b)    the PKA GM failed to table to the board decisions made by the cabinet, MoF, MoT and various other government agencies on PKFZ;
c)    the PKA board ignored the observation of the auditor-general that it did not have the financial capacity to undertake the project;
d)    the chief secretary to the government should take action against government representatives to the PKA board who failed in their responsibilities.

7. Matters that can be investigated by MACC
a)    Conflict of interest in decision making;
i)    Perunding BE Sdn Bhd was appointed by PKA to the consortium of quantity surveyors to determine the actual project cost. BE was also the surveyor for KDSB in the infrastructure work;
ii)    The legal firm of Rashid Asari & Co was involved in two of the four development contracts between PKA and KDSB. It was also the lawyer when KDSB bought the land from Koperasi Pembangunan Pulau Lumut Bhd in 1995.
b)    Several actions taken by the PKA GM like appointing KDSB as the contractor, signing the land purchase and development agreements with KDSB and the appointment and termination of Jebel Ali Free Zone International (Jafzi) were done without approval from the PKA board and MoF. Investigation under the Financial Procedure Act of 1957 should also be made into the issuance of the “letters of  undertaking” by the PKA GM;
c)    PAC found that regulations and procedures and government directives were ignored by the PKA GM in implementing the PKFZ project. Her failure to follow regulations and procedures must be investigated given that she should be aware of them as she had served in various ministries and government agencies including MoF.

This article appeared in The Edge Financial Daily, November 5, 2009.

‘Saya menurut perintah’ , says Phang

KUALA LUMPUR: Former Port Klang Authority (PKA) general manager Datin Paduka OC Phang said that former Prime Minister Tun Abdullah Ahmad Badawi and former transport minister Tan Sri Chan Kong Choy approved the entire Port Klang Free Zone (PKFZ) project to be developed in one single phase in March 2004.

In her testimony to the Public Accouts Committee (PAC), Phang said that the directive to implement the project in a single phase came in writing from the former PM and transport minister who were in turn advised by Jebel Ali Free Zone International (Jafzi).

She said all the ministries at the federal level knew all along that the Cabinet had given the approval for the 1,000 acres to be acquired on a willing buyer-willing seller basis from Kuala Dimensi Sdn Bhd (KDSB) and there were financial implications.

“The government knew all the way about it. MoT is aware, MoF [Ministry of Finance] is aware, central agency… I’m quite annoyed …. But this land acquisition levelled at me, I think I have the right to be annoyed,” she had testified.

The Treasury had directed that the land be compulsorily acquired as it would be cheaper. But PKA acquired the land from KDSB at RM25 per sq ft, which drew criticism as, had it been acquired via the Land Acquisition Act, the price would have been less than half.

According to Phang, the acquisition of the land on a willing buyer-willing seller basis was done following a letter to PKA from the then transport minister Tun Dr Ling Liong Sik. Tun Dr Mahathir Mohamad was the prime minister at the time.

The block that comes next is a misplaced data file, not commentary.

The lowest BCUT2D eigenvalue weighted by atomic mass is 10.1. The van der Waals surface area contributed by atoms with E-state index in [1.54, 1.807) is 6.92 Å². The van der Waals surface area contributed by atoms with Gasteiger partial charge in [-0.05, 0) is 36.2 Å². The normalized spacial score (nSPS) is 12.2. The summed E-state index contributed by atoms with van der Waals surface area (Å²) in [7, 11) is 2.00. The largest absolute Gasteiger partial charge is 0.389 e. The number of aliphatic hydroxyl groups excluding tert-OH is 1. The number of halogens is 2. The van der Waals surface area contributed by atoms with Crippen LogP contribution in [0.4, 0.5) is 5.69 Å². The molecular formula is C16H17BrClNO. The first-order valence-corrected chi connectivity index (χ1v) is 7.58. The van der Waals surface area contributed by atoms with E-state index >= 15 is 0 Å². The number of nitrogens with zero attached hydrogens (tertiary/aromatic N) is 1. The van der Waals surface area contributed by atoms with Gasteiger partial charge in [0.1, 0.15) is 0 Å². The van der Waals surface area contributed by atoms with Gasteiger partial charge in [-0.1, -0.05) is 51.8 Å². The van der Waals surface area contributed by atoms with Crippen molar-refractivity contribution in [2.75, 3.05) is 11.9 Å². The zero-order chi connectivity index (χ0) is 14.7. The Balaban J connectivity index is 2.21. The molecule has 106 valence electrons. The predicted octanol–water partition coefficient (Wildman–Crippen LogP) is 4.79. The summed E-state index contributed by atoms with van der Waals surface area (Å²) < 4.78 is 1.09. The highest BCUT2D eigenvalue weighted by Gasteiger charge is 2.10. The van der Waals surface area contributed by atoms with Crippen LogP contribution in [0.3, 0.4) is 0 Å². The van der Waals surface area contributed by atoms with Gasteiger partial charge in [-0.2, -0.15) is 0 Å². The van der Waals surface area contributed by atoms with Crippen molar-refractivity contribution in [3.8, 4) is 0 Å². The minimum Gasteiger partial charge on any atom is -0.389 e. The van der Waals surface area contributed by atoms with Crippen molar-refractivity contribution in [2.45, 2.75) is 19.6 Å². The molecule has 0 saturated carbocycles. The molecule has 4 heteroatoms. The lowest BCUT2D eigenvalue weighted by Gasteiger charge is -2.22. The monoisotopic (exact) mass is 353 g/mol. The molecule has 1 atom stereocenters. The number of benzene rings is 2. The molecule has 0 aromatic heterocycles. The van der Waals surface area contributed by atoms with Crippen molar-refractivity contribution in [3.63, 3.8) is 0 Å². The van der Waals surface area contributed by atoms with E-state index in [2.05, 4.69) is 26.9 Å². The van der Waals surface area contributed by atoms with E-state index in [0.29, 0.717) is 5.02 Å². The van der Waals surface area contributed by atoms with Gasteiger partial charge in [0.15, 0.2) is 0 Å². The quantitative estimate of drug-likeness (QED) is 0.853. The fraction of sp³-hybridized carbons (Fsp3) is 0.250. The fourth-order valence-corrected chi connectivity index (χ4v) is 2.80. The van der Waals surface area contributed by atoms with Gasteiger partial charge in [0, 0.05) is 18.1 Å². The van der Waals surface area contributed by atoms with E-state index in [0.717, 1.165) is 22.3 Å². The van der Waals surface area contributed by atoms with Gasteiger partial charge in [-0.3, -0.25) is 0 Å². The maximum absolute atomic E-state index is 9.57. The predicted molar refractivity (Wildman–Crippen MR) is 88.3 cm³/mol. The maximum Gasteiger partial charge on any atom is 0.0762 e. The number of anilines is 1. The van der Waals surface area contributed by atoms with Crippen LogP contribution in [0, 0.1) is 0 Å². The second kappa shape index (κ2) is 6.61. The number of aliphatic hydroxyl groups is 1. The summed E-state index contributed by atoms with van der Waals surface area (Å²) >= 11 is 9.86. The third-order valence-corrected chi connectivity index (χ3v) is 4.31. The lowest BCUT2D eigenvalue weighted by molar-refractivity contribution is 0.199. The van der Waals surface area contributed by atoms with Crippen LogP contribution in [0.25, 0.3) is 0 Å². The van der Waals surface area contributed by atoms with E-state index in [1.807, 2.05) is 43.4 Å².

She said that the plan initially was to develop the land in two stages, with the first phase involving 500 acres. PKA’s role was to jump-start the project by developing the first 500 acres and the rest was to be done later.

On March 3, 2004, the PM and transport minister then (Abdullah and Chan) directed PKA to develop the entire 1,000 acres in a single phase on the advice of Jafzi, she testified.

“Jafzi, represented by Chuck Heath, had briefed the minister on 10 good reasons why it should be developed in a single phase. This is very clear in my mind because suddenly we have to do amendment, we have to set up legal document and development agreement. Therefore the scope widened… there is financial implication.”

Phang said that she had reminded Chan at every opportunity during post-Cabinet meetings that PKA was only supposed to jump-start the project but she was merely told to implement it.

“I don’t want to be caught for something that I do not know but they say ‘you just implement’. The word is implement, Fine,  I do as ‘Menurut Perintah’ ”.

To a question on whether there were doubts or reservations on the part of PKA on the cash flow implications of the project being implemented in a single phase as recommended by Jafzi, Phang said that she had alerted the minister after post-Cabinet meetings and MoT  officers many times.

“But every time the assurance will always be ‘we will take it’,”  Phang testified. She also said that the PKA had written to the MoT that the project be put into the 9th Malaysia Plan to ease its funding requirement.

She also spoke of a plan by Dr Ling (Liong Sik) to establish a National Port Authority which would be able to tap on billions to help finance the PKFZ project. But the plan did not take off as it was not agreed upon by other port operators.

On the appointment of quantity surveyor Perunding BE Sdn Bhd, Phang said that PKA recommended the firm to be part of the consortium of quantity surveyors because it was a bumiputera company and had the experience. She said that both Perunding BE and legal firm Rashid Asari & Co had approached the PKA to be appointed to the job. Both these firms had also done work for KDSB, which raised the issue of conflicts of interest.


This article appeared in
The Edge Financial Daily, Nov 5, 2009.